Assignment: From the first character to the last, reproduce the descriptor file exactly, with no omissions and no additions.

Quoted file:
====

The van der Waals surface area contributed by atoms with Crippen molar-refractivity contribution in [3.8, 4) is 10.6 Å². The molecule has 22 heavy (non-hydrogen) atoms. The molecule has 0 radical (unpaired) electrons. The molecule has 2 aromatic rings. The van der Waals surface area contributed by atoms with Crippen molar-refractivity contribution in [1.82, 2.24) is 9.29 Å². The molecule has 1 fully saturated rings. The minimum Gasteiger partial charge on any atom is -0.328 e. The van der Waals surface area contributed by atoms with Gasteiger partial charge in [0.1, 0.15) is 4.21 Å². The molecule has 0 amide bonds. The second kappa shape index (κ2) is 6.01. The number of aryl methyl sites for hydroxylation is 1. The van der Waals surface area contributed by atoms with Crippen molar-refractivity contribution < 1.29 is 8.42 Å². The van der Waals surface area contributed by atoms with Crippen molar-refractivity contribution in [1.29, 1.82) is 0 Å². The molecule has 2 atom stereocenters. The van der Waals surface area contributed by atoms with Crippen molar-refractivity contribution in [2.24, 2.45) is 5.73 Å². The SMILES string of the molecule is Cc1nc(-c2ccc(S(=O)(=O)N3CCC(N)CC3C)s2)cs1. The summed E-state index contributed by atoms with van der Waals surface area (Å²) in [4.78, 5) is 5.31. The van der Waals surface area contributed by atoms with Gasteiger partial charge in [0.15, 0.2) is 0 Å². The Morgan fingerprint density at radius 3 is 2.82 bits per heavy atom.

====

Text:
The van der Waals surface area contributed by atoms with Crippen molar-refractivity contribution in [3.8, 4) is 10.6 Å². The molecule has 22 heavy (non-hydrogen) atoms. The molecule has 0 radical (unpaired) electrons. The molecule has 2 aromatic rings. The van der Waals surface area contributed by atoms with Crippen molar-refractivity contribution in [1.82, 2.24) is 9.29 Å². The molecule has 1 fully saturated rings. The minimum Gasteiger partial charge on any atom is -0.328 e. The van der Waals surface area contributed by atoms with Gasteiger partial charge in [0.1, 0.15) is 4.21 Å². The molecule has 0 amide bonds. The second kappa shape index (κ2) is 6.01. The number of aryl methyl sites for hydroxylation is 1. The van der Waals surface area contributed by atoms with Crippen molar-refractivity contribution < 1.29 is 8.42 Å². The van der Waals surface area contributed by atoms with Crippen molar-refractivity contribution in [1.29, 1.82) is 0 Å². The molecule has 2 atom stereocenters. The van der Waals surface area contributed by atoms with Crippen molar-refractivity contribution in [2.24, 2.45) is 5.73 Å². The SMILES string of the molecule is Cc1nc(-c2ccc(S(=O)(=O)N3CCC(N)CC3C)s2)cs1. The summed E-state index contributed by atoms with van der Waals surface area (Å²) in [4.78, 5) is 5.31. The van der Waals surface area contributed by atoms with Gasteiger partial charge in [0.15, 0.2) is 0 Å². The Morgan fingerprint density at radius 3 is 2.82 bits per heavy atom.